Retailers, consumers and prices
Check out what retailers are thinking about China’s revaluation of the yuan.
Western retailers may pay more for goods they import from China as the yuan appreciates, but the flip side is that the move may create significant selling opportunities by putting more money in the pockets of consumers in the world’s biggest market.
Executives at the Reuters Consumer and Retail Summit took solace in the idea that any appreciation following China’s weekend statement it would let the yuan appreciate against the dollar would likely be gradual.
They also see room to move more manufacturing out of China and into other countries with lower labor and other costs.
“I don’t think that there is any sense that there is going to be any immediate impact … The open question is how quickly and how far they’ll actually let the currency revalue,” said Matthew Shay, president and CEO of the U.S. National Retail Federation, a retail trade group.
Some retailers will see margins hit because their goods manufactured in China will be more expensive in dollars or euros. Retail stocks dropped more than the broad market on Monday in the wake of the yuan announcement.
Beyond the retail industry, the yuan’s move is expected to help companies that supply commodities or heavy equipment to China’s fast-growing economy, like Caterpillar, and other foreign brands that source and sell goods locally, such as fast-food operator Yum Brands, the parent of KFC.
Also in China, a new strike at an auto supplier plant forced Toyota to suspend production at its Chinese assembly plant, the latest in a string of labor-related disruptions at foreign-owned manufacturers across the country.
Attention all eaters (and shoppers)!
Today, as the scent of turkey and spice wafts through your cozy abode ahead of the big meal, you may feel frustrated that your natural instinct to hunt and gather — remember our forefathers? — is thwarted by store opening hours.
But never fear! You don’t have to wait for the stroke of midnight, when many retailers will open wide their doors. Assuage your instincts now by clicking on Reuters’ selection of holiday shopping stories, from women shoppers finally buying for themselves to food donations by Wal-Mart. Or how about a look at retailers vying for more full-price sales, or social media providing a boost to sales.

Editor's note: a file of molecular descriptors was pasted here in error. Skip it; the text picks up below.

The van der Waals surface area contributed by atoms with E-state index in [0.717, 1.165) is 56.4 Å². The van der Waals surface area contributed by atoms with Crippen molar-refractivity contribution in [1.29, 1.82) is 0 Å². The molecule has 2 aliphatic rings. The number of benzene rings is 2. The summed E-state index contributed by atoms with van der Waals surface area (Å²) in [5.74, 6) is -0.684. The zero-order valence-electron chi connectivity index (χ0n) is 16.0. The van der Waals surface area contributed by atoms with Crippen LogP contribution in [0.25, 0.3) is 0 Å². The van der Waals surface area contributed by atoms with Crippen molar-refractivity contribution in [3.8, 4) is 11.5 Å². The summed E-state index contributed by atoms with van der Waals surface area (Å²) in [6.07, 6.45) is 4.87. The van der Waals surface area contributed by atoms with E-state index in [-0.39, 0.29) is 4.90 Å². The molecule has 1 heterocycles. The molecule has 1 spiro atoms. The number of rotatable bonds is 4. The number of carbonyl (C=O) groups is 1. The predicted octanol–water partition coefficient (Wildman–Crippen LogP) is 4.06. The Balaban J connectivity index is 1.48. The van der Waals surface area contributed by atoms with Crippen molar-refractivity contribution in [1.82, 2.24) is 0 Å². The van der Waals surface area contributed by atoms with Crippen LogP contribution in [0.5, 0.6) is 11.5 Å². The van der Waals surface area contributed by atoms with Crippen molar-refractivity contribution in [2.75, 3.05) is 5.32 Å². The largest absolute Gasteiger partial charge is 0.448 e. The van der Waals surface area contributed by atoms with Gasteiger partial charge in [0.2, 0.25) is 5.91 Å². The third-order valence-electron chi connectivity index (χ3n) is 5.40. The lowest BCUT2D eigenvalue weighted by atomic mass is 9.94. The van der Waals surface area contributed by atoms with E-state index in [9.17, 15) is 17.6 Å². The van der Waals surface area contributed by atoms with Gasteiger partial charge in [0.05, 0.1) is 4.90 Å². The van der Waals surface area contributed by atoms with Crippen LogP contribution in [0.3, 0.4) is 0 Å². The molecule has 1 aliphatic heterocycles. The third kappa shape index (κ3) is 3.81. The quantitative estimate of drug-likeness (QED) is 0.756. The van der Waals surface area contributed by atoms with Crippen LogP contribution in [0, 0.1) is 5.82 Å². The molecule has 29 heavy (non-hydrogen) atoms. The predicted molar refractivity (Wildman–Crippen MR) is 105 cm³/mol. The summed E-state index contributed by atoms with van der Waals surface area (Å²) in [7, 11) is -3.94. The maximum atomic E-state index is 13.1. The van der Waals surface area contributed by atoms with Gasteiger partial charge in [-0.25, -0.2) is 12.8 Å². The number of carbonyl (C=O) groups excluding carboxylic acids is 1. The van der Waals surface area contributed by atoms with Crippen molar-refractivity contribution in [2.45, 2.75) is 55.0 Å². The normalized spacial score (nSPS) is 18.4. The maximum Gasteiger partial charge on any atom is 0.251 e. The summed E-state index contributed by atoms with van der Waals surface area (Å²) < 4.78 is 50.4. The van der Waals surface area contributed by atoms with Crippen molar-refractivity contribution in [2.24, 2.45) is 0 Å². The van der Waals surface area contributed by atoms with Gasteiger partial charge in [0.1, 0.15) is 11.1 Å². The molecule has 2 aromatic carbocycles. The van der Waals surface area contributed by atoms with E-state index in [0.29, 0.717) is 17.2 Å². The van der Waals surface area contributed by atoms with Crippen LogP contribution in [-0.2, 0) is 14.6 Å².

Reuters will be sending its reporters across the country to visit stores, interview shoppers and retailers throughout the long weekend, providing an advance look for investors, and shoppers, of how the crucial holiday sales season is shaping up.
from Raw Japan:
Japanese retailers reported mostly dismal first-half earnings results, with the industry stuck in a slump as shoppers remain reluctant to open their wallets even as the economy emerges from recession.
from Raw Japan:
The economy is struggling but sales of a traditional, fish-shaped sweet snack are going along swimmingly, thanks to its low price and auspicious name.
Check out the latest outlook on October sales at U.S. retailers.
While most industry experts expect a 1.2 percent rise thanks to the weather gods and easy comparisons, the forecast doesn’t really say it all.
For instance, while sales trends have improved from a disastrous October 2008, data on the economy and consumer spending gives mixed signals and indicates shoppers remain cautious.
Today it is Family Dollar and Costco — both being places where people usually shop to save money.
Family Dollar saw sales rise in the quarter, though sales at stores open at least a year were less than expected as the company has been reorganizing its stores to stock more food and other items that shoppers want as they stick to necessities.
from Raw Japan:
James Dean smouldered in his, the Marlboro men looked rugged in theirs, and now me and hordes of other Japanese people can feel frugal in ours. Jeans -- practical, durable and with just a hint of rebelliousness -- are at the centre of a price war in Japan, as struggling retailers look to lure cash-strapped customers back through their doors.
With the country slipping deeper into deflation and its jobless rate rising, shops have for some time been marking down almost everything from bags of cereal, to laundry detergent and bicycles.
Sixty two percent of consumer and retail firms see additional opportunities to lower costs in their supply chains, compared with just 48 percent across all sectors, according to Ernst & Young‘s Opportunity in Adversity research. That means cuts above and beyond the trimming that has already been completed.
U.S. retailers reported disappointing sales declines for July, suggesting shoppers are still searching for bargains and basics in the downturn.
July’s results mark the 11th consecutive month of falling sales at stores open for at least one year, a measure known as same-store sales.
A list of the top 10 companies from a “Hot 100 Retailers list” compiled by Planet Retail for the National Retail Federation showed that while a few companies grew organically, most grew as a result of a merger or acquisition.
Topping the list of companies that grew through a deal was DineEquity, which bought Applebee’s last year.